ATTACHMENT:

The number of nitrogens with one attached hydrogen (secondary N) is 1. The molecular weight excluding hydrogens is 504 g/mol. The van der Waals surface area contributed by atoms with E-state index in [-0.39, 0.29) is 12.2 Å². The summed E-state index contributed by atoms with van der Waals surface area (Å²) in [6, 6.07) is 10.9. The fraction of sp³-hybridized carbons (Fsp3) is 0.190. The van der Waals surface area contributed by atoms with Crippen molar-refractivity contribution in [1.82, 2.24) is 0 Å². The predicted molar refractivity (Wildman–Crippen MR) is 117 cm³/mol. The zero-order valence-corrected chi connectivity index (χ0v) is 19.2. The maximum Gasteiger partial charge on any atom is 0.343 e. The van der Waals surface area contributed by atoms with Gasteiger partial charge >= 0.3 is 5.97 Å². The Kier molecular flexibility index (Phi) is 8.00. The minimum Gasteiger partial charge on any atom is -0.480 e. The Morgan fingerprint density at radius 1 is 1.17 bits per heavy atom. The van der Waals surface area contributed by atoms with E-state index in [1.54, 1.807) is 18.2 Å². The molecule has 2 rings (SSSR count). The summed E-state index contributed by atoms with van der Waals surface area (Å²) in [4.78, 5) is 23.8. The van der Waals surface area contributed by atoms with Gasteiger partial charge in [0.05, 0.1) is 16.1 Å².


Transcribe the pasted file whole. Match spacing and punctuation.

The number of nitrogens with one attached hydrogen (secondary N) is 1. The molecular weight excluding hydrogens is 504 g/mol. The van der Waals surface area contributed by atoms with E-state index in [-0.39, 0.29) is 12.2 Å². The summed E-state index contributed by atoms with van der Waals surface area (Å²) in [6, 6.07) is 10.9. The fraction of sp³-hybridized carbons (Fsp3) is 0.190. The van der Waals surface area contributed by atoms with Crippen molar-refractivity contribution in [1.82, 2.24) is 0 Å². The predicted molar refractivity (Wildman–Crippen MR) is 117 cm³/mol. The zero-order valence-corrected chi connectivity index (χ0v) is 19.2. The maximum Gasteiger partial charge on any atom is 0.343 e. The van der Waals surface area contributed by atoms with Gasteiger partial charge >= 0.3 is 5.97 Å². The Kier molecular flexibility index (Phi) is 8.00. The minimum Gasteiger partial charge on any atom is -0.480 e. The Morgan fingerprint density at radius 1 is 1.17 bits per heavy atom. The van der Waals surface area contributed by atoms with E-state index in [1.54, 1.807) is 18.2 Å². The molecule has 2 rings (SSSR count). The summed E-state index contributed by atoms with van der Waals surface area (Å²) in [4.78, 5) is 23.8. The van der Waals surface area contributed by atoms with Gasteiger partial charge in [0.05, 0.1) is 16.1 Å².